Sunday, December 3, 2017

How to Create Alternative Shanks for Art Buttons

Dark olive green and black button with a center motif: the holes are "pinned" using black beads as anchors.
This button has a shank that utilizes
two black beads.
Your art button already has a design or texture and you don't want to obscure or change it by using standard sewing.

You've probably already noted "self shanks" -- where the hole is through a bump on the back of your button. You may also have come across pin shanks: just like it sounds, a metal pin with head is passed through a single hole, from the front to the back of the button, and bent into a loop.

There's more than one way to create a button shank. 

I've used a single, orange, linen thread so you can see what's going on. I'd recommend multi-strands, if you're sewing -- or a ribbon, if you are familiar with tying buttons onto fiber garments, so that they can be easily removed for washing. You may choose to leave the ends long enough to sew through your garment; you have options.

The thread is passed from the back of the button, through one hole. Then it's passed through the bead, and back through the button hole, to the back of the button. The first bead now forms an anchor pin.

The thread is now passed from back to front, through the second button hole. Then, through the second bead and back through the button hole. Both ends of the orange thread are now at the back of the button: even them out and snug them up. 

Pass each thread under the the loop that was formed in between the holes. You will tie them in a knot, at the middle. When you fold them across each other, to form the knot, you can also fold them over, and capture, any thread that forms the loop between the holes.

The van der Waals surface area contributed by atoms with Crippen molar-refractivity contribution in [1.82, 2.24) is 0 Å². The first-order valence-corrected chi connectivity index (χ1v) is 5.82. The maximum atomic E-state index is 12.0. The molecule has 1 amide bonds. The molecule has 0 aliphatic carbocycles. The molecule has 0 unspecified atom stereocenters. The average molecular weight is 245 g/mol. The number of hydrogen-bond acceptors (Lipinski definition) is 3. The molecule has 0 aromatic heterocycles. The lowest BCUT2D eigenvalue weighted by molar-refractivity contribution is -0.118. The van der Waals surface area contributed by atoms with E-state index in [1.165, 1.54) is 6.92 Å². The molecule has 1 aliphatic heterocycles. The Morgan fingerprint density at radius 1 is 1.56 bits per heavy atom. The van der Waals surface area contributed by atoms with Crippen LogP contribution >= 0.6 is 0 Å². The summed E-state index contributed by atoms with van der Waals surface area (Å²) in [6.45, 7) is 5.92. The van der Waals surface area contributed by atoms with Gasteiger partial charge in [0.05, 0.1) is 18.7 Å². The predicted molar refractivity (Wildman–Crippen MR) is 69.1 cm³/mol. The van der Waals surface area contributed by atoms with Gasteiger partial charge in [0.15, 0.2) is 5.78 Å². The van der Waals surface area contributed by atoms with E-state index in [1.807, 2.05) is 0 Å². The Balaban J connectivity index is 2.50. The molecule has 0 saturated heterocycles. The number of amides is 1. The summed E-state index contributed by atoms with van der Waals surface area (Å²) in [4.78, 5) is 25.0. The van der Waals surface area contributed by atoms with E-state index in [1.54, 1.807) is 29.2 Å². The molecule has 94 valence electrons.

A little dot of superglue or fray check won't hurt, to secure the knot.

You might have worked with more than one thread. You have a choice, now. You can use the long ends to attach the button to your fabric, or you can snip them each to about 1/3 of an inch in length, and then, with your sewing thread, sew over the top of them as you attach the button to your garment, sewing through the center loop that you created. 

For more art buttons

Wednesday, September 23, 2015

The Limits of Binary Religion

This country has a mental problem, literally. Math and art are not mutually exclusive entities inhabiting separate worlds, let alone separate hemispheres of the brain. Both are abstract, symbolic representations of realities that exceed the bounds of language. 

They mediate the too big, too small, and too profound for words.

Saturday, May 2, 2015

Letting Math Students Drive the Car

One of the most amazing experiences I had, once I started driving, was getting lost on routes that were very familiar to me. I quickly realized that sitting in a passenger seat and observing whether the route was correct, or not, was not the same skill as driving the car, myself, in the correct sequence.

When I began to have the opportunity to teach regularly, it occurred to me that the same was true of the difference in comprehension behind analyzing questions--and constructing them. I began to ask middle school students to construct test questions, in lieu of answering them, or to create the questions for a unit quiz. I often ask students to work in teams because they teach each other as they demonstrate their individual approaches to completing a task. It's always better to have more tools in the toolbox.